Queen's Gazette | Queen's University

Search form

Helping writers improve

Since Christina Salavantis began working for the Department of Sociology in 1994, each year she’s faced with a similar problem. Managing the 19 teaching assistants for SOCY 122, the department’s introductory course, Ms. Salavantis has to get them all on the same page to teach tutorials and mark the assignments and essays of the class’ nearly 800 students.

Student Academic Success Services offers training for teaching assistants and can create resources for faculty. (University Communications)

“Because they come from such diverse backgrounds, we often have inconsistencies among our TAs in teaching style and approach,” she says. To bring them all up to speed, she enlisted the help of the Writing Centre and Student Academic Success Services (SASS). “Having the Writing Centre teach best practices to our TAs helps improve the consistency of grading and better keys them into the expectations we have for students.”

The training the Writing Centre provided for Sociology’s teaching assistants has been so well received that they’ve begun inviting TAs from other departments to participate as well. Students from Political Studies and Health Sciences often join in and the TAs/staff from the departments of Gender Studies, Global Development Studies and Cultural studies have begun hosting training of their own.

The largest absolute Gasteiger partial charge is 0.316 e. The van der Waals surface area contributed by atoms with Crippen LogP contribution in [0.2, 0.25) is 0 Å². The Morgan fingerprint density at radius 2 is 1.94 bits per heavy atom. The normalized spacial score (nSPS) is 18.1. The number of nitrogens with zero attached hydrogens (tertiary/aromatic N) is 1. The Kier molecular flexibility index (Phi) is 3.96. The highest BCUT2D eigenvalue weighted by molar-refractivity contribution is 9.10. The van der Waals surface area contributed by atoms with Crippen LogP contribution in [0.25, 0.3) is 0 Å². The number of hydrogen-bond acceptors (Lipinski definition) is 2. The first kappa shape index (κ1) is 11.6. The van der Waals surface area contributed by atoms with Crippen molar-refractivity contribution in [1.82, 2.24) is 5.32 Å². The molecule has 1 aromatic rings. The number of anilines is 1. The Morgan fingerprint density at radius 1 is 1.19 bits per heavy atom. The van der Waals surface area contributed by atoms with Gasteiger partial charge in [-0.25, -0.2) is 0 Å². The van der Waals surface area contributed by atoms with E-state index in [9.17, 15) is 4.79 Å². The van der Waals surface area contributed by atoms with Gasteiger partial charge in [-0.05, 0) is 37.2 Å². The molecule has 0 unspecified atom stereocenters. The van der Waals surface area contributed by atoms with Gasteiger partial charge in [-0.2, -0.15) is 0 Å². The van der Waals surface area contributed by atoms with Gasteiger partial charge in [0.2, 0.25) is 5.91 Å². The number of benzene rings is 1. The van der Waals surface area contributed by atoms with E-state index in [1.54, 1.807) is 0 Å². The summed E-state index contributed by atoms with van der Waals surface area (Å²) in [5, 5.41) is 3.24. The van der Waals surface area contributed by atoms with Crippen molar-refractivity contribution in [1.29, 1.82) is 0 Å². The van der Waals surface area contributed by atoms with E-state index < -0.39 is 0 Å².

What Susan Korba, Director of SASS, wants departments to know is that her staff and services aren’t just for students in need of remedial help. “We’ve had tremendous usage of the Writing Centre and Learning Strategies unit this past year, seeing 1900 unique students and holding more than 3500 one-on-one appointments,” she says. “Given the strong interest in our services we want to find a creative way to work with more students, and one of the most effective ways we can achieve that goal is through partnering with faculty and departments.”

Beyond training TAs, SASS offers a wide variety of support to their faculty partners and is currently running a number of pilot projects. Among these is a custom workshop SASS is creating for first-year students in the English Department, built around feedback the TAs have provided after reviewing hundreds of first years essays. The workshop will address the major common writing errors for students in first-year classes.

“We want to offer support to faculty members in ways that complement their own goals, helping to find out what their students need,” says Ms. Korba.

They’ve begun to work with departments more, seeing steady increases in faculty outreach each year, but the Writing Centre still hopes to do more. “All writers are always improving,” Ms. Korba says. “We can help play a part in that.”

Learn more about Student Academic Success Services at their website.